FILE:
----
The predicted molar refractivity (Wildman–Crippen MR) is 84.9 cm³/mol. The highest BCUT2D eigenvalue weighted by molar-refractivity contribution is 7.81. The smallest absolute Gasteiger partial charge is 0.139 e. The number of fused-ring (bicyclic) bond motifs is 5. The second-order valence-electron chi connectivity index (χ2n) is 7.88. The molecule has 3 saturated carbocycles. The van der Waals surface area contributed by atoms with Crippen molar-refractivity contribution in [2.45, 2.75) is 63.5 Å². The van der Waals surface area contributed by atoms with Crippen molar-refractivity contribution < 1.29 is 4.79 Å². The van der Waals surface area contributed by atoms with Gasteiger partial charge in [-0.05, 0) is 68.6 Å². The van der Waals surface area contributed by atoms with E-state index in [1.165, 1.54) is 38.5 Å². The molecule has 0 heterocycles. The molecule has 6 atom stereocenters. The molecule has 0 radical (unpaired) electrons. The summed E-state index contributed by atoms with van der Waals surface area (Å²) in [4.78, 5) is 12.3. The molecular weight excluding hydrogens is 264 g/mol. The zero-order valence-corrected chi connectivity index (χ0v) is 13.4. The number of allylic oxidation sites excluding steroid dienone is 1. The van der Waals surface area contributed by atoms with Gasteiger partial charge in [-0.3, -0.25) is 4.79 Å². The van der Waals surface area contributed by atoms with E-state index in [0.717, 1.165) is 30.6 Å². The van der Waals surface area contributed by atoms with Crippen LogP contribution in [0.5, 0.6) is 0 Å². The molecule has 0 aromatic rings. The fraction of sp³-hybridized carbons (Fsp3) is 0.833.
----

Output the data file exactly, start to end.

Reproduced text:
The predicted molar refractivity (Wildman–Crippen MR) is 84.9 cm³/mol. The highest BCUT2D eigenvalue weighted by molar-refractivity contribution is 7.81. The smallest absolute Gasteiger partial charge is 0.139 e. The number of fused-ring (bicyclic) bond motifs is 5. The second-order valence-electron chi connectivity index (χ2n) is 7.88. The molecule has 3 saturated carbocycles. The van der Waals surface area contributed by atoms with Crippen molar-refractivity contribution in [2.45, 2.75) is 63.5 Å². The van der Waals surface area contributed by atoms with Crippen molar-refractivity contribution < 1.29 is 4.79 Å². The van der Waals surface area contributed by atoms with Gasteiger partial charge in [-0.05, 0) is 68.6 Å². The van der Waals surface area contributed by atoms with E-state index in [1.165, 1.54) is 38.5 Å². The molecule has 0 heterocycles. The molecule has 6 atom stereocenters. The molecule has 0 radical (unpaired) electrons. The summed E-state index contributed by atoms with van der Waals surface area (Å²) in [4.78, 5) is 12.3. The molecular weight excluding hydrogens is 264 g/mol. The zero-order valence-corrected chi connectivity index (χ0v) is 13.4. The number of allylic oxidation sites excluding steroid dienone is 1. The van der Waals surface area contributed by atoms with Gasteiger partial charge in [-0.3, -0.25) is 4.79 Å². The van der Waals surface area contributed by atoms with E-state index in [0.717, 1.165) is 30.6 Å². The van der Waals surface area contributed by atoms with Crippen LogP contribution in [0.5, 0.6) is 0 Å². The molecule has 0 aromatic rings. The fraction of sp³-hybridized carbons (Fsp3) is 0.833.